It’s not often that you find the story and the art in comics to be of varying quality – usually good writers and artists stick together. But while there’s a decent enough story in this book it plays second fiddle to some of the most exotic art you’re likely to have seen of late. Both story and art are trippy, dream-like, gothic affairs, but the art shines so brightly that the story can do little more than pad along behind, looking like a less confident friend hoping to hitch a ride on the artwork’s exuberant flair.
The eponymous Salem Brownstone is drawn into the lives of a troop of circus misfits when his father, who was one of their number, passes away and leaves him his house. However, there’s more at stake than bricks, mortar and a part in a travelling performance, and Brownstone Senior’s death attracts the attention of a group of demons, who feel they can use this break in some kind of mysterious magical defensive continuity to establish an outpost presence amongst humanity. One of them manages this by manifesting as a housefly and tempting a human puppet into its service.
It feels like chapter one of a much longer piece – an introduction of sorts. This may be the case but we don’t learn enough about the main characters to particularly make us want to follow them. Instead we’re introduced to a handful of support characters and plot foundations, which look like they’re going to be of importance in some greater story arc but play virtually no role in the development of this book. There’s some mystery around the succession of Brownstone into his father’s world and what part these demons play, but not enough information to fully engage the reader.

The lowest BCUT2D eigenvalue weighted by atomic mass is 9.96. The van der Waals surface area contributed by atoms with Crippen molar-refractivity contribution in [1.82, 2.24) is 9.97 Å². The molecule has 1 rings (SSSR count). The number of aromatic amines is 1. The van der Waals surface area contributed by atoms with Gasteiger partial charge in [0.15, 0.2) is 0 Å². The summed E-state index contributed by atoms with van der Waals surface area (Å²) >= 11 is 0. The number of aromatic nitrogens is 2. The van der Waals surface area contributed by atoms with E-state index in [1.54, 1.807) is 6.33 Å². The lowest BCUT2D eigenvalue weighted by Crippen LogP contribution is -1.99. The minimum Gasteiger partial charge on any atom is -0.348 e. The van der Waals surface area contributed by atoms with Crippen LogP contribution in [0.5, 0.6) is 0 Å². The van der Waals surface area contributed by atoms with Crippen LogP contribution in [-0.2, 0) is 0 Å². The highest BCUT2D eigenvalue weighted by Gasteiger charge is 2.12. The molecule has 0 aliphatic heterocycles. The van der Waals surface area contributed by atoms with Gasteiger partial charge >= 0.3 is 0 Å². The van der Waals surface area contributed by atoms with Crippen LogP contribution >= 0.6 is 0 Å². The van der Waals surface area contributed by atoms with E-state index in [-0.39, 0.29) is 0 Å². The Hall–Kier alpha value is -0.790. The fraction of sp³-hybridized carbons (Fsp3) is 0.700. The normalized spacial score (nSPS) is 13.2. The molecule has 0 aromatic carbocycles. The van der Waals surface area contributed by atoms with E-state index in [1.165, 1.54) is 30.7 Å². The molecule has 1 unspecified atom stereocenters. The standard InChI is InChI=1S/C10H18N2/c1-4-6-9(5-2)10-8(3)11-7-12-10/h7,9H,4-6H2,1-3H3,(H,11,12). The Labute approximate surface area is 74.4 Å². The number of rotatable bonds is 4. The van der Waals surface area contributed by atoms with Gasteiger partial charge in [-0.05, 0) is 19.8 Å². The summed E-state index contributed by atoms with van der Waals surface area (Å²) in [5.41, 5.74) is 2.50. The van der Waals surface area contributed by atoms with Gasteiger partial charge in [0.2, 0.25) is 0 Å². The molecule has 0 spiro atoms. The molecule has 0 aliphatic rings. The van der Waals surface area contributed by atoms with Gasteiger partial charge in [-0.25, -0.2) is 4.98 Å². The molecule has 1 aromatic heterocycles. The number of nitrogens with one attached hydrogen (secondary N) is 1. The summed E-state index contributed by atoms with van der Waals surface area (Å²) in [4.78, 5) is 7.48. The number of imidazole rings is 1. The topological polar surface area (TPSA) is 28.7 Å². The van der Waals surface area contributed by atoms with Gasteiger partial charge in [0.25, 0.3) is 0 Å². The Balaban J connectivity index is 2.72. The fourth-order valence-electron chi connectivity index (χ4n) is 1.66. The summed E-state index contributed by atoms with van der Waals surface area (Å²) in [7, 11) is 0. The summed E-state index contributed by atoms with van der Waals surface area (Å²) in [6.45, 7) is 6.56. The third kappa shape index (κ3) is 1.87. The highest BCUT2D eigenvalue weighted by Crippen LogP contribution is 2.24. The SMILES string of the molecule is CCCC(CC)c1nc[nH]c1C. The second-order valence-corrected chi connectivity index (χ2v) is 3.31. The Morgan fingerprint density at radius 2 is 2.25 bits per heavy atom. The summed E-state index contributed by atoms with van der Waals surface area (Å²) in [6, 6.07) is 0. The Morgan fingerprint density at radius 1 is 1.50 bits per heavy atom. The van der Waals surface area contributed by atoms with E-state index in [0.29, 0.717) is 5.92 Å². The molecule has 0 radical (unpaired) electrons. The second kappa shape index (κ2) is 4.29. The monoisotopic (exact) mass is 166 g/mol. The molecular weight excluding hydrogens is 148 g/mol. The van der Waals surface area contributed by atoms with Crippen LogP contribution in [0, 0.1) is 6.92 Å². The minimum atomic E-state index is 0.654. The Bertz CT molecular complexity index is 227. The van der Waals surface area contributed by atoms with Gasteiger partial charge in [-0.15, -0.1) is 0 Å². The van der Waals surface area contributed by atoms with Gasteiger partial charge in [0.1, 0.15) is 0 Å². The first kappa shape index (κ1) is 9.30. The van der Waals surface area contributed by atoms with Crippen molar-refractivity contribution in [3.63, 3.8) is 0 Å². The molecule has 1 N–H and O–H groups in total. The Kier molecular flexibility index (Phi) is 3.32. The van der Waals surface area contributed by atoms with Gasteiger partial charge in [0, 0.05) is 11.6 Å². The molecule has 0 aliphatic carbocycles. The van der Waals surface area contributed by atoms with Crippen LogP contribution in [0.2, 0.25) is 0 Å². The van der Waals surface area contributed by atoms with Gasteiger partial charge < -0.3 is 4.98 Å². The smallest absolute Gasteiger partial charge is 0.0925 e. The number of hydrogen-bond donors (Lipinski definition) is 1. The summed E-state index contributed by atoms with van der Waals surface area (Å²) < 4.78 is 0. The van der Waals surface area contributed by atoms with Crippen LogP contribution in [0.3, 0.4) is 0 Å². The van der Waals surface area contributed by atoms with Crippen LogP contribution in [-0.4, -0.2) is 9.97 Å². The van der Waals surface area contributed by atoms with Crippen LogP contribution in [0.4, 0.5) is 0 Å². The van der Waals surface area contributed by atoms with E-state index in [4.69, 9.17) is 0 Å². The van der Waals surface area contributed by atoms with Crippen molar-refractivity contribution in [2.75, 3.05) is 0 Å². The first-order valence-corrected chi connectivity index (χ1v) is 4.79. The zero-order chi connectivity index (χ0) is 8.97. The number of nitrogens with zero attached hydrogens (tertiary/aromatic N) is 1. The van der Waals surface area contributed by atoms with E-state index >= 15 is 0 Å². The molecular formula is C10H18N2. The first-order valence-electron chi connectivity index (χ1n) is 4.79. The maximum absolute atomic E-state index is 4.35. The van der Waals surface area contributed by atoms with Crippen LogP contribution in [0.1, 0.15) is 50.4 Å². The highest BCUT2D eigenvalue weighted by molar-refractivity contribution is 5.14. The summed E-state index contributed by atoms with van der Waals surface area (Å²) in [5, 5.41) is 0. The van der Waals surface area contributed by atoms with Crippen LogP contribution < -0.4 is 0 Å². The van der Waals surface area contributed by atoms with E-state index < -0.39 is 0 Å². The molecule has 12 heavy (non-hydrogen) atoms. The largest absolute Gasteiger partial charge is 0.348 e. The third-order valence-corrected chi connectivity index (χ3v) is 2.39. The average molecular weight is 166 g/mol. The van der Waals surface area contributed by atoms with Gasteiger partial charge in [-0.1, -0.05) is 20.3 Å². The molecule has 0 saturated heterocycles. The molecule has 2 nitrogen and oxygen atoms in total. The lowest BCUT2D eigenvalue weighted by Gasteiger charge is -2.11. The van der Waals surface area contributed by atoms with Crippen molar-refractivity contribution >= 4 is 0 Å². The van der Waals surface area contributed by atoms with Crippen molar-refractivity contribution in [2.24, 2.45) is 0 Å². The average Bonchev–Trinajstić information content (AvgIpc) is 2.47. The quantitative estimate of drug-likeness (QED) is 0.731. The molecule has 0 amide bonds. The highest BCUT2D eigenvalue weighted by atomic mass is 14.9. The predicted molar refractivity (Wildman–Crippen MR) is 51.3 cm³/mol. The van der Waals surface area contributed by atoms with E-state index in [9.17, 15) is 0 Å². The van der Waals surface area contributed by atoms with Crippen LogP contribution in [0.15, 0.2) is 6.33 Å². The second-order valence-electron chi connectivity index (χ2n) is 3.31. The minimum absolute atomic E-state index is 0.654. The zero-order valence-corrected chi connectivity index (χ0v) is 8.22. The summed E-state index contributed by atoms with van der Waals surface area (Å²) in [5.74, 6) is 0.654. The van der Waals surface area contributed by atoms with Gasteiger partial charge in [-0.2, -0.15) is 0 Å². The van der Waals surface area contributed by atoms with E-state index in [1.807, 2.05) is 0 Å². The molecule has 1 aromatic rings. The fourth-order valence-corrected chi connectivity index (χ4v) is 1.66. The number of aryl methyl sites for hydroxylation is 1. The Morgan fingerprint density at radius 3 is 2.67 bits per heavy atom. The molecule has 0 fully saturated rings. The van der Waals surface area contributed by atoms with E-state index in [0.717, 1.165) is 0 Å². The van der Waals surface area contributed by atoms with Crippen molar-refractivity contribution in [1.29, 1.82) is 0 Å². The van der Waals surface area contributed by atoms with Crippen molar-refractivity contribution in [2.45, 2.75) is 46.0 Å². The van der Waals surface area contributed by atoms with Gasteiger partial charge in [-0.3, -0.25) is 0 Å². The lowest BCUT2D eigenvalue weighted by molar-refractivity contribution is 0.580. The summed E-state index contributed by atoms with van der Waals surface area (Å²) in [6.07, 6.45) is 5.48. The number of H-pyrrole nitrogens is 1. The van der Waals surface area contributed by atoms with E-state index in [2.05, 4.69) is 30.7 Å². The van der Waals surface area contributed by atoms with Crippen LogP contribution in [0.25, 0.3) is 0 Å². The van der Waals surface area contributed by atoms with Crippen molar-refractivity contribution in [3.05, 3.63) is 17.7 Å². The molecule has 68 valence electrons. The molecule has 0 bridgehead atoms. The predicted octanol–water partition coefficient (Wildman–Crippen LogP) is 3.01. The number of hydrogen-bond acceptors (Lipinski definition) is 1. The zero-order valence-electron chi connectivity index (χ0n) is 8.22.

Thank heavens for the artwork then, which lifts it above and beyond the story. Nikhil Singh is clearly gifted, infusing his deeply detailed and wispy work with a strange and other-worldly aesthetic. His willowy characters are surrounded by the smoke from their cigarettes, while the demons’ eyes appear made from the writhing bodies of tortured souls.
If you enjoy dark fantasy art with an urban edge, the book might almost be worth getting for the art alone. The story hasn’t set us alight though it holds a glimmer of promise. It might have been nice to see more of it in this volume though if, as must be the case, there are more books to follow.